I grab at him and hold him as tightly as I did when he was that little sick kitten 10 years ago. I am sobbing. I tell him I love him. My wife does the same. She gives his belly one more nuzzle. We listen to him purring, faintly. I tell him he is the best cat that ever lived, and I mean it. There has never been, nor will there ever be, a cat like our Emmit. Sweetness exemplified. Big and tough, soft and gentle. An amazing animal. A part of my family. My entry into parenthood. This is not hyperbole. This is not cliche. I understand your skepticism, as I was once in your shoes too. This is not the first animal I have seen put to sleep, or lost. This IS the first to hurt me so deeply that I can not sleep or eat well. The first to allow me to see that I could love at a level I didn't comprehend. I will miss him until it is me that is being mourned.
The vet enters after several minutes, and we ask for just a few more. She courteously obliges. But there really is no use in prolonging things. He is already sleepy with a tranquilizer, and we can not possibly cry any harder than we already are. The needles arrive 1-2-3. It is quick. It is painless. So passes the life of a truly noble animal and friend. My Emmit is gone.
Not 15 hours ago, I thought I wouldn't see this day until at least 2018, if not later. Now, in the unbelievable span of 90 minutes, our kitty is lying limp in my arms as I hold him tightly. The vet leaves and my wife and I just cry over him, holding him and each other. The kids sort of understand, and Taryn yells "he's dead?" in the office. We say yes and try to move on.
After a spell, we hand off his 30 pound body to a tech and gather our things and thoughts to leave. Taryn throws a fit at not being able to "finish" her show, but we insist and she finally obliges.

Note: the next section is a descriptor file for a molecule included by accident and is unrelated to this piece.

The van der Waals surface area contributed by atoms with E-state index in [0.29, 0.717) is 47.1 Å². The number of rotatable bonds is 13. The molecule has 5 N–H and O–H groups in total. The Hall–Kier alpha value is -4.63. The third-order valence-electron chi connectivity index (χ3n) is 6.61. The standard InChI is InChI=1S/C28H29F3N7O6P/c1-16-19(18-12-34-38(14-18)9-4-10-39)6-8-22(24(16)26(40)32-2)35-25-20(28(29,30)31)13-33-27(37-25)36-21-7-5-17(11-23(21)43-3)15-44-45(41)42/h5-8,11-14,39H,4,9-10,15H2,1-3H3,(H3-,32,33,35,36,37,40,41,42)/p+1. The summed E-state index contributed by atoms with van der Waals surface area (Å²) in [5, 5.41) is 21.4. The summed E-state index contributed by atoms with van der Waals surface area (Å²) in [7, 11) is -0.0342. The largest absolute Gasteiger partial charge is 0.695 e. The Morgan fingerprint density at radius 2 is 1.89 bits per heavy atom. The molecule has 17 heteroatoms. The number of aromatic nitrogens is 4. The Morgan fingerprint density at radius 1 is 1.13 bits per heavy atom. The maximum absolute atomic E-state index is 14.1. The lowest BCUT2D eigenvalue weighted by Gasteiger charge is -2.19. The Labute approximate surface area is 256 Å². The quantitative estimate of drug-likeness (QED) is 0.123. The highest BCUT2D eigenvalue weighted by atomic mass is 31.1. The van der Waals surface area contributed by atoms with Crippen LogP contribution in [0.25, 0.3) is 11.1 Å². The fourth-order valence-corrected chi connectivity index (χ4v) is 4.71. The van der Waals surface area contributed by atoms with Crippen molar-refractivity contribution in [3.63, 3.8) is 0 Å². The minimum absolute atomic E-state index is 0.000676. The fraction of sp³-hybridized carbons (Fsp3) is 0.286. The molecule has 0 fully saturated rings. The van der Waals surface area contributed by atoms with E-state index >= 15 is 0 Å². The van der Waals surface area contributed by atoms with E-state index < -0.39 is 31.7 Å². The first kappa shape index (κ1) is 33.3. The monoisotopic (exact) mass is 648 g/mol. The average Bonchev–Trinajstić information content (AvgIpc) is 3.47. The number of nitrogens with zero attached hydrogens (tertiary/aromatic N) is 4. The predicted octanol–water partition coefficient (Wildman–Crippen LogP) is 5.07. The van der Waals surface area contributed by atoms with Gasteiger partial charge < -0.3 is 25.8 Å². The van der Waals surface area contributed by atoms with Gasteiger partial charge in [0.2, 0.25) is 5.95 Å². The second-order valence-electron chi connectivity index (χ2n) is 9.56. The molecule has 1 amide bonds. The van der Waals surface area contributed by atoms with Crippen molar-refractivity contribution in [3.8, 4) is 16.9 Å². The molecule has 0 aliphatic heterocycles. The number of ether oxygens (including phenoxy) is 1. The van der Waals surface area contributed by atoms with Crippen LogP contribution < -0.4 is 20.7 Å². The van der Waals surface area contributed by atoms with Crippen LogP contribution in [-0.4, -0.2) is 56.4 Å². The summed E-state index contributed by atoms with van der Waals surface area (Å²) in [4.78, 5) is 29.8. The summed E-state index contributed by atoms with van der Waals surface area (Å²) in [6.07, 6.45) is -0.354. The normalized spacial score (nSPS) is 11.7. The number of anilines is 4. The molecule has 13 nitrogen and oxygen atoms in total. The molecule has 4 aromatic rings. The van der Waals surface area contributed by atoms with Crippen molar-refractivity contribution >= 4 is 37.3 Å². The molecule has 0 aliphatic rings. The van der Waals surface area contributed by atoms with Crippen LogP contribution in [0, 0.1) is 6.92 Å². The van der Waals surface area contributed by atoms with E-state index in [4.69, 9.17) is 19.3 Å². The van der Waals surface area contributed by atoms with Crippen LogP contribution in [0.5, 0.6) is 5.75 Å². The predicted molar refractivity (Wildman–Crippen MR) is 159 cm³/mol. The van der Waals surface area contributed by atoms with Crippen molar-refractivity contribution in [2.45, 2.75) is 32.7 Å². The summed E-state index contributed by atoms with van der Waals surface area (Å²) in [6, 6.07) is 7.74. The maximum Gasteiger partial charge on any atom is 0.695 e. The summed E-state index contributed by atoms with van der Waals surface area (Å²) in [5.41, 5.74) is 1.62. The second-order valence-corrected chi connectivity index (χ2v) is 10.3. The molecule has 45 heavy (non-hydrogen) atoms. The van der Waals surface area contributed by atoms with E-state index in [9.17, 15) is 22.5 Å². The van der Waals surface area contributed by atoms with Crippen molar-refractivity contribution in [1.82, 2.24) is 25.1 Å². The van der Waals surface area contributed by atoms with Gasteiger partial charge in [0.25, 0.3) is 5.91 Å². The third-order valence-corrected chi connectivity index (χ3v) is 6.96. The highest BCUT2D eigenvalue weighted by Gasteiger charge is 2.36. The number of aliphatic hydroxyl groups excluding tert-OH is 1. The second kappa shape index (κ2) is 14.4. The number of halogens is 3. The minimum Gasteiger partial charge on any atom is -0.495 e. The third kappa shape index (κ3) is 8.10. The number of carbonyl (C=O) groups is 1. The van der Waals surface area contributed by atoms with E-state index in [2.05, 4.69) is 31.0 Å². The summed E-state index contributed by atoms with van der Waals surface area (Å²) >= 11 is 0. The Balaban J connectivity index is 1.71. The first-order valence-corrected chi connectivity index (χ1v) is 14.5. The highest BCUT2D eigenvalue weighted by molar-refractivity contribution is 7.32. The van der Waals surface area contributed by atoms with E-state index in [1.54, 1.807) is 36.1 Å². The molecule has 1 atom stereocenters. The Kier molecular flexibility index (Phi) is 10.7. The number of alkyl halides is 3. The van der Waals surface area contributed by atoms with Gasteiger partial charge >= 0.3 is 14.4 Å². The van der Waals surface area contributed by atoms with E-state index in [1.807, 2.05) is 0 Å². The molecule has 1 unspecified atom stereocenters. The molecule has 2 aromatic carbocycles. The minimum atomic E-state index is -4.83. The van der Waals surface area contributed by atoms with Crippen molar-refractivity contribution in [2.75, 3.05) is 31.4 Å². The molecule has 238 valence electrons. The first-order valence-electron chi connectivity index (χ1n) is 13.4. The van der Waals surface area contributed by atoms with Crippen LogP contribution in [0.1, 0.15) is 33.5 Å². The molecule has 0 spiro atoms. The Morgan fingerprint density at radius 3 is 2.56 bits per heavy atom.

I put the empty carrier into our car, the one with his name on the lid. It still sits in my garage. I can not bring myself to touch it again yet to return it to it's normal place in the basement alongside Madison's.
We are getting the kids in the car when a tech comes running out to us with a little plastic baggy. In it, they have created a paw-print adorned with his name (I'm crying, now, again) for us. A physical representation of the impression that this cat has made on our life. Next tuesday, I will return to the hospital to collect his ashes, and bring him home. We are looking forward to it, as our house somehow feels very empty with him gone, even though he never had the full run of the place.
Yesterday, I was in the kitchen again and slowly realized that I heard the vacuum running. My wife was in the cat's room, vacuuming. I ran to her, just realizing what was going on. I walked in and there was no orange fur anywhere. Not on the carpet or floor or visible on the various things in the room, except for the cat tower and their bed.
There will never be new orange cat hair in my basement. Never an unstoppable engine of a cat. Never a belly nuzzle or game of fetch. We both started crying again. He is really gone.
Emmit: you are and were as loved as a cat can possibly be. More than most I dare say. You were a series of joys and frustrations. That the joy far outweighed the frustration is why we kept you and tried to give you the best situation that your biology and behavior would allow us to. Maybe we should have let you go outside, would that have changed things? I will miss you until I am too senile to remember your name. I am so sorry that you hurt yourself like you did. A cat as amazing as you deserved to live longer and simply die sleeping at the foot of your Mom and Dad's bed one cozy summer night. Sure, that would have been hard for us too, but you would be mourned however this had come to pass. You will not be replaced. We won't even try. I will never have another orange Maine Coon boy, they couldn't possibly live up to the standard you set. My heart is broken with you gone. I love you.